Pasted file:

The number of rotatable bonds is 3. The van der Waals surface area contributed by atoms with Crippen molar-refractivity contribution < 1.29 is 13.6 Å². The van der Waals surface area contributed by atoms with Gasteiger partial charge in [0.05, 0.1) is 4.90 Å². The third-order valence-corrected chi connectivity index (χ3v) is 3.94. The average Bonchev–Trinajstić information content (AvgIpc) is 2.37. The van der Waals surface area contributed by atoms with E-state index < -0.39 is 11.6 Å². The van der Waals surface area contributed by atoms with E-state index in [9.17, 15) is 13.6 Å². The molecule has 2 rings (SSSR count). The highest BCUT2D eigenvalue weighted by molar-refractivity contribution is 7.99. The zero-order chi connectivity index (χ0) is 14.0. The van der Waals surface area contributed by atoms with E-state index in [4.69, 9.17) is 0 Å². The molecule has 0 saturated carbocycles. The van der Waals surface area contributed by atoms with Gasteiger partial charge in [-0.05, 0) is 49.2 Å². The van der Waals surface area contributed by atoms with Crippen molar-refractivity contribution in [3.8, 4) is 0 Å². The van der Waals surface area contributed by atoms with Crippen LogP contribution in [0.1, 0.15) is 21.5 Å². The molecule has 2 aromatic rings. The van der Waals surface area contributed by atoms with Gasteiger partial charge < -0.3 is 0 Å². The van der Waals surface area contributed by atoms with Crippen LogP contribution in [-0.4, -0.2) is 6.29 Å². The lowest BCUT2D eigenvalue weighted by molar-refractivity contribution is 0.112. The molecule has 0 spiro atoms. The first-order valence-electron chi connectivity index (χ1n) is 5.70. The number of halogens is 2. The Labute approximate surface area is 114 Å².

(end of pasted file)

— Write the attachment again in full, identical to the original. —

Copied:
The number of rotatable bonds is 3. The van der Waals surface area contributed by atoms with Crippen molar-refractivity contribution < 1.29 is 13.6 Å². The van der Waals surface area contributed by atoms with Gasteiger partial charge in [0.05, 0.1) is 4.90 Å². The third-order valence-corrected chi connectivity index (χ3v) is 3.94. The average Bonchev–Trinajstić information content (AvgIpc) is 2.37. The van der Waals surface area contributed by atoms with E-state index < -0.39 is 11.6 Å². The van der Waals surface area contributed by atoms with E-state index in [9.17, 15) is 13.6 Å². The molecule has 2 rings (SSSR count). The highest BCUT2D eigenvalue weighted by molar-refractivity contribution is 7.99. The zero-order chi connectivity index (χ0) is 14.0. The van der Waals surface area contributed by atoms with E-state index in [4.69, 9.17) is 0 Å². The molecule has 0 saturated carbocycles. The van der Waals surface area contributed by atoms with Gasteiger partial charge in [-0.05, 0) is 49.2 Å². The van der Waals surface area contributed by atoms with Crippen molar-refractivity contribution in [3.8, 4) is 0 Å². The van der Waals surface area contributed by atoms with Crippen LogP contribution in [0.1, 0.15) is 21.5 Å². The molecule has 2 aromatic rings. The van der Waals surface area contributed by atoms with Gasteiger partial charge < -0.3 is 0 Å². The van der Waals surface area contributed by atoms with Crippen LogP contribution in [-0.4, -0.2) is 6.29 Å². The lowest BCUT2D eigenvalue weighted by molar-refractivity contribution is 0.112. The molecule has 0 spiro atoms. The first-order valence-electron chi connectivity index (χ1n) is 5.70. The number of halogens is 2. The Labute approximate surface area is 114 Å².